Mesothelioma from Ingesting Asbestos
In an unusual case of asbestos-caused cancer, it has been reported that a 23-year-old woman in the United Kingdom has likely developed mesothelioma due to her ingesting asbestos when she was a very small child.
Doctors have pointed out that Danielle Smalley has been diagnosed with the type of mesothelioma one sees ONLY when hazardous asbestos has been eaten by the victim.
This will generally occur in people Danielle’s age, who inadvertently ate asbestos pieces when they were young children. Danielle notes that she has no idea where she encountered the toxic mineral and has no recollection of eating it.
Nonetheless, she has been taken aback and saddened by the diagnosis as have others around her, notes an article in The Mirror, a popular UK newspaper.
“It’s been such a shock. I didn’t even know what asbestos was,” she told the newspaper.
“The type of mesothelioma I have means I’ve ingested it. I could have eaten something at a friend’s house, or in an old shed in the park.”
Her parents, who run an alarm installation business, say they have never worked with nor have come in contact with the material, which was banned in the United Kingdom right around the turn of the millennium.
While mesothelioma generally strikes older men who have worked in shipyards and factories, a diagnosis in someone so young is rare.
Statistics in the UK show that only 3 cases of meso in individuals under 25 years old have been reported in that country since 2009, including Danielle’s case.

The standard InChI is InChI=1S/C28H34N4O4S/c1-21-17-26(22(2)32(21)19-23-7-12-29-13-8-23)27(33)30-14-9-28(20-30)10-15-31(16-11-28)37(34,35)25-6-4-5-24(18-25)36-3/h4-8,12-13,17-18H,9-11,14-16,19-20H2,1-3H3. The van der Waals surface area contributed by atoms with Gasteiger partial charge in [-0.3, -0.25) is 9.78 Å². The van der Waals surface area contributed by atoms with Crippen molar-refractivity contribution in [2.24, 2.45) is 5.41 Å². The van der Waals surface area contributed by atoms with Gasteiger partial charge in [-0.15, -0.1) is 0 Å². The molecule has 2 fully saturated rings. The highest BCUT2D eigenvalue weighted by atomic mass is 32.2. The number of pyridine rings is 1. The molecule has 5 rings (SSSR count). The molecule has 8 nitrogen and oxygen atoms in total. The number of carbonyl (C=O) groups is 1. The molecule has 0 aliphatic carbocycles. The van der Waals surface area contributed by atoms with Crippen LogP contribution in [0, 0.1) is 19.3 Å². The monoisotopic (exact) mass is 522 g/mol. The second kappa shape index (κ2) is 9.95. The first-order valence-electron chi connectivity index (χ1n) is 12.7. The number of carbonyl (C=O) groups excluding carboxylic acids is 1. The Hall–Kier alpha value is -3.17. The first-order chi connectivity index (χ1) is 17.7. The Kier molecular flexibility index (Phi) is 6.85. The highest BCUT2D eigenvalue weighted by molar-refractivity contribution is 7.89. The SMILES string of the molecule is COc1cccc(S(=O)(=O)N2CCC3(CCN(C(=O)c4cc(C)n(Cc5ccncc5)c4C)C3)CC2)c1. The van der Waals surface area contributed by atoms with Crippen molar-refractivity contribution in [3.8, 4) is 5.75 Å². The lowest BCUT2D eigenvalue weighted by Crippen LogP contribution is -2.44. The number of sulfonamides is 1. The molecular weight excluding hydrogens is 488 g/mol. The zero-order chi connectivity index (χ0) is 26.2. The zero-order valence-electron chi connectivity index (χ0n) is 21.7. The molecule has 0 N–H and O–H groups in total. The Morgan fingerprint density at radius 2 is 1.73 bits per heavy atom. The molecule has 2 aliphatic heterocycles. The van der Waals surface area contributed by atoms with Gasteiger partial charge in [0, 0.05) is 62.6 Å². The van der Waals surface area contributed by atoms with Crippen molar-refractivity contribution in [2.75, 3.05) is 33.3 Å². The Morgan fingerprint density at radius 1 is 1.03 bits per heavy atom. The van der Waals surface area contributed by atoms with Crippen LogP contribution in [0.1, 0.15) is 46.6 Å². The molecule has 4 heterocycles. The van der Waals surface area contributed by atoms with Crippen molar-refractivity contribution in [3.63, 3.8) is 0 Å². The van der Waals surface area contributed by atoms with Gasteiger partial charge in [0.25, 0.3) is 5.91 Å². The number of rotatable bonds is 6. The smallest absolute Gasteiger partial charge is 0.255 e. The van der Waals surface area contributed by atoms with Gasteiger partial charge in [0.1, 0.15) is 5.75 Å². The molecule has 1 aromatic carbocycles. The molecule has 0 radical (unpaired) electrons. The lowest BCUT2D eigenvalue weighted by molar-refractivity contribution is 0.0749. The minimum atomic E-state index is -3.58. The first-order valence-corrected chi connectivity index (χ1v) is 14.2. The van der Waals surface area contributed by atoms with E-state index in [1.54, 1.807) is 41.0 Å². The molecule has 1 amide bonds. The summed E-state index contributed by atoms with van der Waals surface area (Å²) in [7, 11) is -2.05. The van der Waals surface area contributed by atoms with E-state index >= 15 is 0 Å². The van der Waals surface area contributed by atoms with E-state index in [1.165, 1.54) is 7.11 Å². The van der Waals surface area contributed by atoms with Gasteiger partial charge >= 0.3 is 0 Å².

Danielle’s tumors were found behind her bowel, not in the pleura, which is more common. The location of the tumors is why doctors ascertained that she must have ingested the material.
For months, however, they thought she was suffering from irritable bowel syndrome as mesothelioma in a woman so young didn’t even enter the minds of the doctors who were caring for Danielle.
Now, she faces months of treatment including “hot chemotherapy”, which will leave her infertile. Luckily, there is time for her to have her eggs extracted and kept frozen in case she and a future partner wish to have children of their own.
Danielle’s case helps stress the importance of keeping small children away from areas that contain asbestos and also underlines the importance of asbestos material management in schools, homes, churches, and other public locations.
Asbestos materials should always be properly maintained or should be encased to avoid exposure. Parents should be ultra-vigilant when they are with their children in old structures that may contain the material.